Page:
About your Search

20121102
20121102
SHOW
Today 3
( more )
STATION
MSNBC 11
MSNBCW 11
SFGTV 11
CNN 10
CNNW 10
WHUT (Howard University Television) 8
CSPAN 7
CNBC 6
CSPAN2 6
KQED (PBS) 6
SFGTV2 6
KPIX (CBS) 5
WBAL (NBC) 5
( more )
LANGUAGE
English 163
Search Results 0 to 49 of about 163 (some duplicates have been removed)
is a hearing and resolution and "deja vu all over again: san francisco's technology needs a culture shock." >> thank you very much. president chiu. >> thank you mr. chair. i wanted to make a couple of introductory comments and thank you for taking part in this hearing and in particular i want to thank the civil grand jury report for looking at this topic. i decided to bring with me today these folders. these folders represent all of the documents i have been looking at in the last couple of years on this specific topic and in particular let me just title a couple of the reports i have on this. from 2002 from the former executive director from dits, which is the predecessor agency to the department of technology and proposal for management and resources. then go a couple years later the civil grand jury report looked at our technology with hospital "pot holes or possibilities" and a year later the city controller had a letter and said they needed to improve service and performance measures. after that our city analyst did a management audit into their practices and two years later a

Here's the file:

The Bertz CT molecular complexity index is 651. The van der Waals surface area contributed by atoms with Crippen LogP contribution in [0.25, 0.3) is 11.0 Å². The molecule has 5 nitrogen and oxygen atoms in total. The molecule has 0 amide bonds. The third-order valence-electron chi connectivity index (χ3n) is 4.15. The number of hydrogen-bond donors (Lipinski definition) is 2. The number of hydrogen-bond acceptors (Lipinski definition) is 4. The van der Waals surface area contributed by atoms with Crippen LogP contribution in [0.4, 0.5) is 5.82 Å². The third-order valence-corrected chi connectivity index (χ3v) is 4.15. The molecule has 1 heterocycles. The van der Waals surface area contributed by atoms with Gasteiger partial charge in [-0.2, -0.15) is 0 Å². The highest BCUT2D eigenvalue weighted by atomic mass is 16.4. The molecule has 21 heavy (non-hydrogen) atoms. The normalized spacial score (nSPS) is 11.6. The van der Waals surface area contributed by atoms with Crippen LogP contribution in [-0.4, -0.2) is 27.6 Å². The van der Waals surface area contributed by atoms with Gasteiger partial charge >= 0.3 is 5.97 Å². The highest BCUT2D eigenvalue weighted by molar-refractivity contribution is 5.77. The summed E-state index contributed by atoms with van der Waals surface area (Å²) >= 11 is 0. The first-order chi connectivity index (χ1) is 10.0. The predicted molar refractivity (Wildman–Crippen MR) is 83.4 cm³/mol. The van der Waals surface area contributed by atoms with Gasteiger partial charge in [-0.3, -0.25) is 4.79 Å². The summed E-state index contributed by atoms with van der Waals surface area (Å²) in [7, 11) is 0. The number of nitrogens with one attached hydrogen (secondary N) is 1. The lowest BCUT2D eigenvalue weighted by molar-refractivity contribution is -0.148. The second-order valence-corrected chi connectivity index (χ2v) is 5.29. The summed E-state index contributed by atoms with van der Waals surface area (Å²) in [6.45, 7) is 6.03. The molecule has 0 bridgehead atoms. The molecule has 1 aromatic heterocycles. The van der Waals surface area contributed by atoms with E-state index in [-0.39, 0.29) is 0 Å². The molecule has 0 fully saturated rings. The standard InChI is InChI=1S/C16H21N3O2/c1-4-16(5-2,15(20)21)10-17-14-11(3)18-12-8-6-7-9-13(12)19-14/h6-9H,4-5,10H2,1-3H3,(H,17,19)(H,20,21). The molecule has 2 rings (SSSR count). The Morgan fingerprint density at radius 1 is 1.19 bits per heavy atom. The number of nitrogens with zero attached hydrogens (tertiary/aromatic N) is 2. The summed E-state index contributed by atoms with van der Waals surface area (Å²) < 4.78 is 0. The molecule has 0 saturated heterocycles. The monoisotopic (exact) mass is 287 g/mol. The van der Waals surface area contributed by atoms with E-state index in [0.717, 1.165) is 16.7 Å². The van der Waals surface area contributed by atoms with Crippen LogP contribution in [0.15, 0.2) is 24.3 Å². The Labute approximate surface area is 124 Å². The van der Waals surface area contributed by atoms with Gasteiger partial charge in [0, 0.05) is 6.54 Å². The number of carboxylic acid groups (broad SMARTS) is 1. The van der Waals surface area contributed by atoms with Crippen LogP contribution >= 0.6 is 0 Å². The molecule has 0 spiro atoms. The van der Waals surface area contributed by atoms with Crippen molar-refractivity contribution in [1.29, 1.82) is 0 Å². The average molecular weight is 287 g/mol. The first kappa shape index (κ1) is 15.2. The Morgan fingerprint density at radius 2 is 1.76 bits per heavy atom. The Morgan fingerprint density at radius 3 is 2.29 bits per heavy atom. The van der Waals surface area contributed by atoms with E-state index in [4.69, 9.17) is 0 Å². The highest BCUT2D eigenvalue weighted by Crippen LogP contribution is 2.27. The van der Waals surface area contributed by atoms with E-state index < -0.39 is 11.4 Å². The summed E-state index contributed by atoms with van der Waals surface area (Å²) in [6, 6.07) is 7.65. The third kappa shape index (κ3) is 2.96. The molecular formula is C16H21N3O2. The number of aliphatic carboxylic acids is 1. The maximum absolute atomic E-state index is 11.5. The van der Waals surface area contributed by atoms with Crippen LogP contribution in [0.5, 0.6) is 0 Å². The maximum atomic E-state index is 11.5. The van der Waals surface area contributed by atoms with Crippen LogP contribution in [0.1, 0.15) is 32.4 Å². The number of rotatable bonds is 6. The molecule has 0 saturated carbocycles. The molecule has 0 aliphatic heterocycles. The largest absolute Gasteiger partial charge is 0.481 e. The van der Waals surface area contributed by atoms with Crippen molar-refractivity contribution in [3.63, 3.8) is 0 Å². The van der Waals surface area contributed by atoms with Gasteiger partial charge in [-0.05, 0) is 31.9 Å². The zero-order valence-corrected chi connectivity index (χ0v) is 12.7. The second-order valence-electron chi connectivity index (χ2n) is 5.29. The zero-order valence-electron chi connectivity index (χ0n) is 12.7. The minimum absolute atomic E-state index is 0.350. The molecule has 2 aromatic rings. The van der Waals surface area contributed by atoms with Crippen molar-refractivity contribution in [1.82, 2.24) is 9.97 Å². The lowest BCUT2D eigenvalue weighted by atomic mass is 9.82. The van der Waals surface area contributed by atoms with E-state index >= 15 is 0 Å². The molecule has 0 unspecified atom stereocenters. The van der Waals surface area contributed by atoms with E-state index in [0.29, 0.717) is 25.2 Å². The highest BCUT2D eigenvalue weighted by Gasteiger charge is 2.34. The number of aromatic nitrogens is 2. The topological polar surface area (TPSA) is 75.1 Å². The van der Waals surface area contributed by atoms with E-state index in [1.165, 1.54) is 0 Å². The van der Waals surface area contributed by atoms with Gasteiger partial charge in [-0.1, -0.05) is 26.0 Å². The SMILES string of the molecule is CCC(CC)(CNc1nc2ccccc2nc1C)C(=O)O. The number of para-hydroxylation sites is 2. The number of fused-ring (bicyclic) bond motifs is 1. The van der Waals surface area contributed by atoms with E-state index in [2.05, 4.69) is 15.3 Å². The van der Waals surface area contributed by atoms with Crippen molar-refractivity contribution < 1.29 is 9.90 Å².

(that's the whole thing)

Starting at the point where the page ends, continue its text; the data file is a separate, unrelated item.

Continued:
the right useful data. everyone agrees that hiring for technology needs to be improved. technology is a highly dynamic and ever changing field. no one can predict the five years of technology or what talent will be required. of your cell phone. the administrator requires a staffing plan. doesn't exist. there maybe hurdles to overcome but hiring as permanent exempt is better than the traditional civil service for technology. it reduces time to hire. it raises proakt of attracting top talent. it means hiring mistakes can be corrected easily. it's done elsewhere in the city. lawyers and our attorney departments do have at will status for the same reasons as we find with technology. isn't it worth the effort to match talent with what is needed? culture is a mighty force. it provides comfort in it's traditions. it's a safe haven u because it's tried and accepted. it's reinforced because it's troublesome to change but culture all blinds to the other ways of doing things evening if the other ways hint of doing better. it stifles and shuts down i thinking. it doesn't anticipa